Shareholders call on major banks to cut fossil fuel financing

Shareholder resolutions have been lodged with ANZ, NAB and Westpac

Shareholders call on major banks to cut fossil fuel financing

Shareholder resolutions were lodged Thursday with three major banks calling on them to end the billions of dollars in financing they provide to the fossil fuel sector.

Resolutions were lodged with ANZ, National Australia Bank and Westpac. The resolutions, supported by environmental finance organisation Market Forces, call for the banks to stop funding new fossil fuel projects and reduce their exposure to the coal, oil and gas industries in a way consistent with the global target of net-zero emissions by 2050.

The latest resolutions follow a similar one lodged with Commonwealth Bank in August. That resolution is due to be voted on at CBA’s annual general meeting on Oct. 13.

The latest resolutions were also introduced on the heels of a Market Forces analysis that said Australia’s major banks have undermined their net-zero commitments by lending billions of dollars to companies and project expanding the fossil fuel industry.

Similar resolutions lodged last year with ANZ and NAB received support of 28% and 26%, respectively, according to Market Forces. That’s roughly double the support they received in 2019.

NAB said it plans to release an updated oil and gas policy “in the coming months.” ANZ said it will update its climate policy by the end of the year, and that the updated policy will “make reference to oil and gas.” Westpac said it would wait until 2023 to “establish sector criteria” for oil and gas.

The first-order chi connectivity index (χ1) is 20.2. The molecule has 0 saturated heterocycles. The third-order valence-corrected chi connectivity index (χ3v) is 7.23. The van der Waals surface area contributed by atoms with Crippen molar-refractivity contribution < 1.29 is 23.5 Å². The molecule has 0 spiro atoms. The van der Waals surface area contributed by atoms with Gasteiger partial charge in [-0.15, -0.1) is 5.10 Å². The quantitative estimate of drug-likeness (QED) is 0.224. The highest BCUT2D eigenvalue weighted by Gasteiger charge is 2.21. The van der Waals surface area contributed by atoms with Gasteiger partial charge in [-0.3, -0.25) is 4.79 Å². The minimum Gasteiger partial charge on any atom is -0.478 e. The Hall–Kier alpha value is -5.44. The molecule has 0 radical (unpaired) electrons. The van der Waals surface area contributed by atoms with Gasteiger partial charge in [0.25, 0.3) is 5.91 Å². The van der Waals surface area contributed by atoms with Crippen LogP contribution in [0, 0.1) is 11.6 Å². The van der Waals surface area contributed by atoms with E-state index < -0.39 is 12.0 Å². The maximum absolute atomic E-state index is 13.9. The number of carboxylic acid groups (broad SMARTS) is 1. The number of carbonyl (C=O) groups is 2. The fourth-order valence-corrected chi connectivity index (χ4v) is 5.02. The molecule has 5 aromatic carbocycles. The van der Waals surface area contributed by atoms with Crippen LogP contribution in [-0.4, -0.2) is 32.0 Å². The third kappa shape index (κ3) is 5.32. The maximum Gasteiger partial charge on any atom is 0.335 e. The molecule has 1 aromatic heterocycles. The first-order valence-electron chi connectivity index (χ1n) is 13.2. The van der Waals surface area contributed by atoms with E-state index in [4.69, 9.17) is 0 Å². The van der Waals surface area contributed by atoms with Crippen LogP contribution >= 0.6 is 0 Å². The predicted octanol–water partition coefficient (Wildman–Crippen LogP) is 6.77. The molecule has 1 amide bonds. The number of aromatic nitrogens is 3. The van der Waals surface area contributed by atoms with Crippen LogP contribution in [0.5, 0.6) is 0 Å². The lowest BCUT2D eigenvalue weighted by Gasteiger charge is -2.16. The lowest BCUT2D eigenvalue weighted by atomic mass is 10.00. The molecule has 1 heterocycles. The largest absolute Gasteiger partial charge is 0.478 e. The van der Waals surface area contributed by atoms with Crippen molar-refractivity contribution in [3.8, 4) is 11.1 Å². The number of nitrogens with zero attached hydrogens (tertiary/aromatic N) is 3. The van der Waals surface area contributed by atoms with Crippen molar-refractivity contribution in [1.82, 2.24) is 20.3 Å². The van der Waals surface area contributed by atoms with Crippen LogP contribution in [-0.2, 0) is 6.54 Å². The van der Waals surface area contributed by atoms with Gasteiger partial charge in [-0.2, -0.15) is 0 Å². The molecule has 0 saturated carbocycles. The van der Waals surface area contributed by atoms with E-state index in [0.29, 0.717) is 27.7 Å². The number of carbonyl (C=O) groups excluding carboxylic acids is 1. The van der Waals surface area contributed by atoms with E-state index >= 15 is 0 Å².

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“Australia’s major banks have all committed to net-zero by 2050, but continue undermining that commitment through their financing activity,” said Jack Bertolus, Market Forces Australian campaigns coordinator. “The IEA’s Net Zero by 2050 report makes perfectly clear there’s no room for new coal, oil or gas projects, yet the banks continue funding these projects and the polluting companies pursuing them. Continued large-scale lending to fossil fuels is not only exposing these banks and their shareholders to increasing levels of climate risk, it’s also undermining our chances of getting the climate crisis under control. These resolutions make crystal clear to ANZ, NAB and Westpac their commitments to net-zero by 2050 are meaningless without ruling out financing the expansion of the fossil fuel industry.”

“The message of the 2021 IEA and IPCC reports is clear,” said Stuart Palmer, head of ethics research at wealth management company Australian Ethical. “Banks cannot credibly claim they are enabling the net-zero by 2050 transition when they make loans to companies expanding the coal, oil and gas sectors.”

Westpac’s reported fossil fuel exposure increased from $5.32 billion in 2019 to $9.02 billion in 2020 as the bank revealed previously unreported exposure to various fossil fuel sectors, Market Forces reported. ANZ’s exposure to oil and gas rose from $17.79 billion in fiscal 2016 to $19.9 billion in fiscal 2019, before dropping to $17.6 billion in fiscal 2020.

NAB is far less transparent in disclosing its fossil fuel exposure than the other major banks, according to Market Forces. Based on what it does disclose, the bank’s exposure to oil and gas extraction increased from $3.73 billion in September 2019 to $4.09 billion in March 2020, before dropping to $2.76 billion in March 2021. It’s exposure to gas-fired power rose from $0.59 billion in March 2019 to $1.16 billion in March 2020, before dropping to $0.78 billion in March 2021.

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